Crystal Structures of Engrailed Homeodomain Mutants: IMPLICATIONS FOR STABILITY AND DYNAMICSStollar, E.J., Mayor, U., Lovell, S.C., Federici, L., Freund, S.M., Fersht, A.R., Luisi, B.F.
(2003) J.Biol.Chem. 278: 43699-43708
- PubMed: 12923178
- DOI: 10.1074/jbc.M308029200
- Primary Citation of Related Structures:
- PubMed Abstract:
- Structural studies of the engrailed homeodomain
Clarke, N.D.,Kissinger, C.R.,Desjarlais, J.,Gilliland, G.L.,Pabo, C.O.
(1994) Protein Sci. 3: 1779
- Engrailed Homeodomain-DNA Complex at 2.2 A Resolution: A Detailed View of the Interface and Comparison with other Engrailed Structures
Fraenkel, E.,Rould, M.A.,Chambers, K.A.,Pabo, C.O.
(1998) J.Mol.Biol. 284: 351
We report the crystal structures and biophysical characterization of two stabilized mutants of the Drosophila Engrailed homeodomain that have been engineered to minimize electrostatic repulsion. Four independent copies of each mutant occupy the cryst ...
We report the crystal structures and biophysical characterization of two stabilized mutants of the Drosophila Engrailed homeodomain that have been engineered to minimize electrostatic repulsion. Four independent copies of each mutant occupy the crystal lattice, and comparison of these structures illustrates variation that can be partly ascribed to networks of correlated conformational adjustments. Central to one network is leucine 26 (Leu26), which occupies alternatively two side chain rotameric conformations (-gauche and trans) and different positions within the hydrophobic core. Similar sets of conformational substates are observed in other Engrailed structures and in another homeodomain. The pattern of structural adjustments can account for NMR relaxation data and sequence co-variation networks in the wider homeodomain family. It may also explain the dysfunction associated with a P26L mutation in the human ARX homeodomain protein. Finally, we observe a novel dipolar interaction between a conserved tryptophan and a water molecule positioned along the normal to the indole ring. This interaction may explain the distinctive fluorescent properties of the homeodomain family.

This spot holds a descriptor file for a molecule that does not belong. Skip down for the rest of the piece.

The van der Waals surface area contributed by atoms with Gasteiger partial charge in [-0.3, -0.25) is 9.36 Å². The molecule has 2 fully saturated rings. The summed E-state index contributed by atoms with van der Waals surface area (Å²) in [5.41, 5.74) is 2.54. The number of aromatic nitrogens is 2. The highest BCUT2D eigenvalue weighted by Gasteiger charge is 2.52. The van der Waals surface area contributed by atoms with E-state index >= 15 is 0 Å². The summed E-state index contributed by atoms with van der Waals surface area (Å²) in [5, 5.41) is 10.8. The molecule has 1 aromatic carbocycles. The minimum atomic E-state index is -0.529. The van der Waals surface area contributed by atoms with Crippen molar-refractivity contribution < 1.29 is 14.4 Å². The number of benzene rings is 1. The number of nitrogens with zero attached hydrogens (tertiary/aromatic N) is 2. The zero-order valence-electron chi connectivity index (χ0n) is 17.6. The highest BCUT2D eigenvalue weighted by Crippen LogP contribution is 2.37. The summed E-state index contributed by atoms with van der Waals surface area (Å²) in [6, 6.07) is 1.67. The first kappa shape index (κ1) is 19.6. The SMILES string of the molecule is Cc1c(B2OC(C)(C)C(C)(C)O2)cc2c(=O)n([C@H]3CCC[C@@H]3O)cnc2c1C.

Department of Biochemistry, University of Cambridge, 80 Tennis Court Road, Cambridge CB2 1GA, United Kingdom.